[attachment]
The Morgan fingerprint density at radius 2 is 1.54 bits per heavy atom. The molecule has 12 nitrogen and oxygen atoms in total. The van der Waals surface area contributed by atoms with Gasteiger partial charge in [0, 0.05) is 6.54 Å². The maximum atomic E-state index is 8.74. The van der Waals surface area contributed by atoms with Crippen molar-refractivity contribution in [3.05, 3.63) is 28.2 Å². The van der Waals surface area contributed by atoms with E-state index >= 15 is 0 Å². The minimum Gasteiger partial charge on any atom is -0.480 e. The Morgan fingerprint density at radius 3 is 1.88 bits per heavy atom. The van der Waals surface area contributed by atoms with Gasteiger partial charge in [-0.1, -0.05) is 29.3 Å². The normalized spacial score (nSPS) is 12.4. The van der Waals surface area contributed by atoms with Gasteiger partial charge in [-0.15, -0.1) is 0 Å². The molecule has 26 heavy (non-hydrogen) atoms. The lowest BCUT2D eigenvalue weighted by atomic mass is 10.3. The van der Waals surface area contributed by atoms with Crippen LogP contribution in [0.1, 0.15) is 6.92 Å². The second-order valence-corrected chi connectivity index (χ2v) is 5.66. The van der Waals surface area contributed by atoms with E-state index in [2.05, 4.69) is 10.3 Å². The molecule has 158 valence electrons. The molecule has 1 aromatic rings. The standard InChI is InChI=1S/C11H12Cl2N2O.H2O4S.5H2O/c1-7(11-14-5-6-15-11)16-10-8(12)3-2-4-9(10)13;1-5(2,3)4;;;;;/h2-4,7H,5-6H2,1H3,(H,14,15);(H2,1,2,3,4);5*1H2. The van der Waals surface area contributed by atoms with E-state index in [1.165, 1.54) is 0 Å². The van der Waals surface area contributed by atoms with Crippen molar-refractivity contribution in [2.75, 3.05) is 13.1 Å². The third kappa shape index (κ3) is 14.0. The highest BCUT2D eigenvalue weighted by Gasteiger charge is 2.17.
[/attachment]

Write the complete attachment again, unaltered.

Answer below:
The Morgan fingerprint density at radius 2 is 1.54 bits per heavy atom. The molecule has 12 nitrogen and oxygen atoms in total. The van der Waals surface area contributed by atoms with Gasteiger partial charge in [0, 0.05) is 6.54 Å². The maximum atomic E-state index is 8.74. The van der Waals surface area contributed by atoms with Crippen molar-refractivity contribution in [3.05, 3.63) is 28.2 Å². The van der Waals surface area contributed by atoms with E-state index >= 15 is 0 Å². The minimum Gasteiger partial charge on any atom is -0.480 e. The Morgan fingerprint density at radius 3 is 1.88 bits per heavy atom. The van der Waals surface area contributed by atoms with Gasteiger partial charge in [-0.1, -0.05) is 29.3 Å². The normalized spacial score (nSPS) is 12.4. The van der Waals surface area contributed by atoms with Gasteiger partial charge in [-0.15, -0.1) is 0 Å². The molecule has 26 heavy (non-hydrogen) atoms. The lowest BCUT2D eigenvalue weighted by atomic mass is 10.3. The van der Waals surface area contributed by atoms with Crippen LogP contribution in [0.1, 0.15) is 6.92 Å². The second-order valence-corrected chi connectivity index (χ2v) is 5.66. The van der Waals surface area contributed by atoms with E-state index in [2.05, 4.69) is 10.3 Å². The molecule has 158 valence electrons. The molecule has 1 aromatic rings. The standard InChI is InChI=1S/C11H12Cl2N2O.H2O4S.5H2O/c1-7(11-14-5-6-15-11)16-10-8(12)3-2-4-9(10)13;1-5(2,3)4;;;;;/h2-4,7H,5-6H2,1H3,(H,14,15);(H2,1,2,3,4);5*1H2. The van der Waals surface area contributed by atoms with E-state index in [1.165, 1.54) is 0 Å². The van der Waals surface area contributed by atoms with Crippen molar-refractivity contribution in [2.75, 3.05) is 13.1 Å². The third kappa shape index (κ3) is 14.0. The highest BCUT2D eigenvalue weighted by Gasteiger charge is 2.17.